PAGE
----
Furthermore, and I will end on this point, it will be up to the commissioner, Mr. Justice Hughes, to decide how to manage the hearings of the commission. It is not up to the Leader of the Opposition.

Apec InquiryOral Question Period

2:15 p.m.

Calgary Southwest Alberta

Reform

Preston Manning ReformLeader of the Opposition

Mr. Speaker, the security arrangements at the APEC conference were prejudiced by the Prime Minister's concern that Canadian students might embarrass some foreign dictator. He was prepared to suspend the democratic rights of those students rather than embarrass a foreign despot. His response when things turned ugly was a few pepper jokes and deny, deny, deny any responsibility.

I will ask again. How does the Prime Minister explain the discrepancy between his story and the story that is coming out of the APEC inquiry, if in fact he is telling the truth?

Apec InquiryOral Question Period

2:15 p.m.

Some hon. members

Oh, Oh.

Apec InquiryOral Question Period

2:15 p.m.

The Speaker

Order. Colleagues, we are coming very close now so please, let us back off just a bit.

Apec InquiryOral Question Period

2:15 p.m.

Windsor West Ontario

Liberal

Herb Gray LiberalDeputy Prime Minister

Mr. Speaker, I think members of this House and Canadians will reject the sleazy innuendo in the hon. member's question. Furthermore, if the hon. member wants to be taken seriously, then his question should be based on truth rather than what he is trying to get across wrongly in this House.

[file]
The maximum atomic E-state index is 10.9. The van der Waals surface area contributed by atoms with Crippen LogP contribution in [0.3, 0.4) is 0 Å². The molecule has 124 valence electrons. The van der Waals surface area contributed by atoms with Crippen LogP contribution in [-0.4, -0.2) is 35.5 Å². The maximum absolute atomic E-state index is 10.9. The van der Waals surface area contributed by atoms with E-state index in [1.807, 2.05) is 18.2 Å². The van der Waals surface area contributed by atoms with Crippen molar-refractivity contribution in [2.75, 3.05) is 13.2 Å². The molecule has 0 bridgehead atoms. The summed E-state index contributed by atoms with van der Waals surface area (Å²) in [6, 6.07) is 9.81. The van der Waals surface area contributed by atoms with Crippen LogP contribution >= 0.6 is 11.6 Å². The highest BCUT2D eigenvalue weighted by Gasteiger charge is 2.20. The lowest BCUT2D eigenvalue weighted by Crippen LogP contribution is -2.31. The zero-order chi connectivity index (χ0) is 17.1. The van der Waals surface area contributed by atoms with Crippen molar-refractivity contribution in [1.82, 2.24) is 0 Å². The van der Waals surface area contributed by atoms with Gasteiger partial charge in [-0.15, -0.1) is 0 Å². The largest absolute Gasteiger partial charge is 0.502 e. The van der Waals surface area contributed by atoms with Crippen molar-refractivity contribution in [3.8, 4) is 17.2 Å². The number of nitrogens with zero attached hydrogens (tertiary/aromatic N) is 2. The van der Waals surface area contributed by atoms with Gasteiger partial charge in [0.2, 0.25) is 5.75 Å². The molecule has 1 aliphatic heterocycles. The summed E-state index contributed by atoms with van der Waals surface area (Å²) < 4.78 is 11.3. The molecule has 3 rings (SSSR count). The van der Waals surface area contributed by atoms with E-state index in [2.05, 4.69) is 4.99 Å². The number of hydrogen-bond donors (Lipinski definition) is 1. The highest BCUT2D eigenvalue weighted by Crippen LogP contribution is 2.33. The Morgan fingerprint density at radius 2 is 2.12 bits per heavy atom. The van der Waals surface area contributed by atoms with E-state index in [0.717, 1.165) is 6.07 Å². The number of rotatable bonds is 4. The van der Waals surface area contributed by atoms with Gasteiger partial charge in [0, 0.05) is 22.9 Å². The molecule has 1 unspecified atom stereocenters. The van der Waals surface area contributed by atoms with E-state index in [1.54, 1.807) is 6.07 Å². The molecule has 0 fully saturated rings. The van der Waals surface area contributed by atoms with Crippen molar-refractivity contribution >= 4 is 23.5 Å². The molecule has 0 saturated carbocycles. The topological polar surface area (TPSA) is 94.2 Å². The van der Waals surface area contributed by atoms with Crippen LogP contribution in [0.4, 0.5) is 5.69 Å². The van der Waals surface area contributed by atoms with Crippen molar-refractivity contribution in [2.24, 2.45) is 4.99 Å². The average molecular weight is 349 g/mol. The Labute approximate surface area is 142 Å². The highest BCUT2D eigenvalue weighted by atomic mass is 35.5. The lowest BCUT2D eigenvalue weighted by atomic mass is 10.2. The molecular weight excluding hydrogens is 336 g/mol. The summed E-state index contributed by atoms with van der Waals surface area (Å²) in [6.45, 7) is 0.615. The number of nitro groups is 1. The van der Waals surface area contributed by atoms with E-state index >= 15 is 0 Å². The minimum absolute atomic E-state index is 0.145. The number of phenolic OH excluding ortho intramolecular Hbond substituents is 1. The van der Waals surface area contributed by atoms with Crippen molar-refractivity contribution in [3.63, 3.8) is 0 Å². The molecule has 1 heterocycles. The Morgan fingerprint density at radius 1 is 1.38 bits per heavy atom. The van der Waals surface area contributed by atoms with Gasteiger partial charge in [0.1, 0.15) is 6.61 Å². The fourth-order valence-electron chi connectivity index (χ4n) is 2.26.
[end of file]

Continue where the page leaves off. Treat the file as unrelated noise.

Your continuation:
Apec InquiryOral Question Period

2:15 p.m.

Reform

Jim Abbott Reform Kootenay—Columbia, BC

Mr. Speaker, it turns out that the Prime Minister is not the only one being hung out to dry now that we know some of the facts. His former operations director, Jean Carle, gave evidence that contradicts the facts that are now in the public domain. It is not just the fact that the Prime Minister squashed Canadians' rights, it is the cover up.

When Jean Carle gave evidence repeating the Prime Minister's claim of innocence, was Jean Carle not telling the truth or was he just covering up for the Prime Minister?

Apec InquiryOral Question Period

2:15 p.m.

Windsor West Ontario

Liberal

Herb Gray LiberalDeputy Prime Minister